The Associated Press
As Paducah, Ky.-based Dippin' Dots prepares to celebrate 15 years in business and show off an expansion to franchisers, the ice-cream maker is embroiled in a trademark case that will determine if its founder's patent is valid.
Curt Jones, a research microbiologist and cryogenics expert, started the company in 1988 after perfecting the process of making tiny balls of ice cream in his garage in Grand Chain, Ill.
Two competitors who claim the patent is invalid are pressing antitrust allegations against Dippin' Dots in federal court in Dallas.
The competitors - a former Dippin' Dots dealer and another who asked about becoming a dealer - are selling similar products as Frosty Bites and Mini-Melts.
A second trial later will address whether the Dallas-based Mini-Melts manufacturer used Dippin' Dots' trade secrets and similar logos to make and market its own beaded ice cream.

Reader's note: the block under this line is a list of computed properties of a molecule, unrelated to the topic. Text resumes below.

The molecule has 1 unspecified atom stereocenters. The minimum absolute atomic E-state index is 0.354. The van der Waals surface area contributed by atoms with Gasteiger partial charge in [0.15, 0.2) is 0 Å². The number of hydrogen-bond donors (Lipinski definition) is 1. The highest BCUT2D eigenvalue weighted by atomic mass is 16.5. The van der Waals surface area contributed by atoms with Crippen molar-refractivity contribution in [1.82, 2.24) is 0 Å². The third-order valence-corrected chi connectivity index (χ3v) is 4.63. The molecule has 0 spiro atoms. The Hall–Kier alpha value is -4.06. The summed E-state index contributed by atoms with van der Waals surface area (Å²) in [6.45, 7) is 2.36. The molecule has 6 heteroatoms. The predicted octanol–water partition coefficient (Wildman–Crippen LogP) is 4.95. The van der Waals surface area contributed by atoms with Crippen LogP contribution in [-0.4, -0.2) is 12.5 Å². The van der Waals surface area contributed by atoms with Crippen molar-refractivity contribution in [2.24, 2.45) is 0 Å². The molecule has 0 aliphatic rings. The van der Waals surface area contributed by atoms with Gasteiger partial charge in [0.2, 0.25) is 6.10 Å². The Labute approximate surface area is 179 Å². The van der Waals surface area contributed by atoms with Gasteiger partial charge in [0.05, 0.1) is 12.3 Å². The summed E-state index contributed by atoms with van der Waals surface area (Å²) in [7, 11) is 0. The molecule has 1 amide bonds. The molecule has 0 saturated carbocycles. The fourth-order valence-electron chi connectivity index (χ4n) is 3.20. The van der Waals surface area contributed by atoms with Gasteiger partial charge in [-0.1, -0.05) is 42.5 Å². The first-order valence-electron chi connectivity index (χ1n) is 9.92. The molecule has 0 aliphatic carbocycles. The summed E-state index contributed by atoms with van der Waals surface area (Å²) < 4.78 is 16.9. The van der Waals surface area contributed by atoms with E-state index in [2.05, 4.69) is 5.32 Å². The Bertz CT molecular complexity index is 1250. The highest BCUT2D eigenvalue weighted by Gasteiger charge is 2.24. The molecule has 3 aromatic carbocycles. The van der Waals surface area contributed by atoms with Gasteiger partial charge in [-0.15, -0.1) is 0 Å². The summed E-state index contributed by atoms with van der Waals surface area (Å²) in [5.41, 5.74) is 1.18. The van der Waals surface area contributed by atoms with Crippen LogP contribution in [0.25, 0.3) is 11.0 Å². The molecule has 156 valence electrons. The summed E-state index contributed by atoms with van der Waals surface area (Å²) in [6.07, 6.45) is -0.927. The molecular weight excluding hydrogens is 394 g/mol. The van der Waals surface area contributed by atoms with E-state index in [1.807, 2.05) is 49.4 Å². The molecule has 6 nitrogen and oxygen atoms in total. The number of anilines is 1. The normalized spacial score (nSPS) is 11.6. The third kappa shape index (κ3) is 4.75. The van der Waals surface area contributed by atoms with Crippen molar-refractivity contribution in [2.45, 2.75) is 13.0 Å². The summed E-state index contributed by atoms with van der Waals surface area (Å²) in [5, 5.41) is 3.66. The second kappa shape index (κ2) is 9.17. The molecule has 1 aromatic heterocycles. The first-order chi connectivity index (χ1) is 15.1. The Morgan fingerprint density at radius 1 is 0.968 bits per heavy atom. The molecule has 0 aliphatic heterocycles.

The Mini-Melts firm says it is lawfully competing.
The trademark case comes as Dippin' Dots will celebrate 15 years in business this weekend by hosting at least 120 franchisers and showing off a nearly $7 million expansion to keep pace with sales growth, notably in McDonald's restaurants on the West Coast.
Dippin' Dots has retooled its production room, added liquid nitrogen tanks and milk silos and built an 18,000-square-foot freezer-warehouse.
The company is projecting 2003 sales of $38 million. Since starting franchising in early 2000, Dippin' Dots now has about 600 franchisers.
Dippin' Dots products are in about 850 McDonald's restaurants on the West Coast and moving east to Phoenix and Albuquerque, N.M.
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